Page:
Mountain Bikes, Roseate Spoonbills Rule At Old Phosphate Mines
Once phosphate mines are used up, you can only build on them using special construction techniques that mitigate radon gas. Low levels of toxicity means they usually become preserves or cattle ranches. But several old mines in the Tampa Bay area have had a different fate.
Mountain biking trails at Alafia River State Park have names like the Scorpion, Gwazi and Moonscape, which is a good name for a place that was once a phosphate mine. But riding down these tree-covered hills that look nothing like the rest of Florida, you'd never know that.
Bikers cruise down a hill on a recent weekend before hitting the newly reopened Gwazi Berm. It's an undulating semicircle of wooden planks that riders attack at the bottom of the hill. Having trails here named after rides at Busch Gardens isn't accidental.
There's the Gravitron, Thunder Ridge, Twisted Sister and the double-black-diamond Frankenstairs. Do not attempt that one unless you are a seasoned mountain biker, or you might end up flipping head over heels.
Just like Ray Johnson of Lutz.
Even though he's a veteran biker, Johnson was temporarily paralyzed from the neck down after crashing on the Roller Coaster trail. Twenty minutes later, he stood up and walked his bike out.
"It's not what's expected of Florida. People think, oh there's no hills, there's no nothing," Johnson said. "But all this single track out here — it's just phenomenal."
Twenty-five years ago, this was nothing but a mined-out phosphate wasteland donated to the state by IMC-Agrico. It was closed before 1975, when state regulations mandated that mines had to be reclaimed — put into a semblance of its original condition.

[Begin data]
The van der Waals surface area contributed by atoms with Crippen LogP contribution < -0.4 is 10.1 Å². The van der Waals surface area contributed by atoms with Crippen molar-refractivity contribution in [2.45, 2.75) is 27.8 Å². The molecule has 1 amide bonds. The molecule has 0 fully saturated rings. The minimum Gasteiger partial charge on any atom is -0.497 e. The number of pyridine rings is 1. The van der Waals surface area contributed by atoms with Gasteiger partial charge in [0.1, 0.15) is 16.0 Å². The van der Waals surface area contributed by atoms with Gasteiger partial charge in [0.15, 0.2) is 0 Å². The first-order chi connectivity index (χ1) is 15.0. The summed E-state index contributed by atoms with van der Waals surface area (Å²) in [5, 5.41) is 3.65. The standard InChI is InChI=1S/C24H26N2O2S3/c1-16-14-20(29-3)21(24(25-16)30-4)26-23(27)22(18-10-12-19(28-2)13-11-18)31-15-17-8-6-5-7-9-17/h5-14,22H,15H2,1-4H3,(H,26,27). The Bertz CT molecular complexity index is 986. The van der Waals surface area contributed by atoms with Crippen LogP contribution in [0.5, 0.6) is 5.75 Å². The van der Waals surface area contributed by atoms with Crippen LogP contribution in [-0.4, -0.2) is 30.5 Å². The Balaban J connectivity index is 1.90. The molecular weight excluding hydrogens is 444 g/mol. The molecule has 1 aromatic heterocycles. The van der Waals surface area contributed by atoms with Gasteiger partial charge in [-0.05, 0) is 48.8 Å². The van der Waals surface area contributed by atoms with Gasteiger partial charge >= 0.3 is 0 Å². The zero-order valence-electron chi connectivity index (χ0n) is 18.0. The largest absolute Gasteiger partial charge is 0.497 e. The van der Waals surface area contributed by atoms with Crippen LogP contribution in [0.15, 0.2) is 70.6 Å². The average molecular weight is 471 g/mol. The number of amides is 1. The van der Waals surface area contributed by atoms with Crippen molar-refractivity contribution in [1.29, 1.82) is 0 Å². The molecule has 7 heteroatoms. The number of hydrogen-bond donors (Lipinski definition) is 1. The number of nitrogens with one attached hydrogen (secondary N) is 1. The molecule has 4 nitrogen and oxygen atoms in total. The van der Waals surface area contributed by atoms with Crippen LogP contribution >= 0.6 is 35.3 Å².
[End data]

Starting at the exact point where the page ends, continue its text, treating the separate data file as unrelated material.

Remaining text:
Mountain bikers stepped in when they saw this place of steep hills, gashes and flying leaps as a rare landscape in Florida.
"Think about the phosphate mines. How deep they dug. And then how high the hills are," Johnson said. "So, there's different grades of difficulty. You have your blue, black diamond and then double black diamond."
Lucy Lemus manages the University Bike Shop outlet at the park. She's been riding out here for 10 years.
"The cool thing about this place is that it's not reclaimed," she said during a recent tour of the park. "So a lot of the other mines, they've actually flattened them out."
Lemus calls this an "epic" track.
"I've gone as far as Italy or Phoenix, Arizona, and then I come back home. This is amazing," she said. "It's an undulating pump track. So every little down you've got, you've got an up coming up. And it's a high-intensity interval kind of workout, versus a meandering cardio."
The upheaval in the landscape here is illustrated by the abundance of shark teeth found here. Lemus says she's even found a megalodon tooth — which was at the bottom of the sea millions of years ago.
But old phosphate mines do come with some hidden dangers. The churning of the ground here exposed slightly radioactive elements, mostly uranium and radium. Radium decays to radon, a radioactive gas that's dissipated in the open air.
Lemus wonders — since she's out here just about every day — whether to buy a Geiger counter.
"Is there any byproducts that are still kind of left within the soil? If I brought one of those meters out here, is there any radioactive particles still left over?" she asked.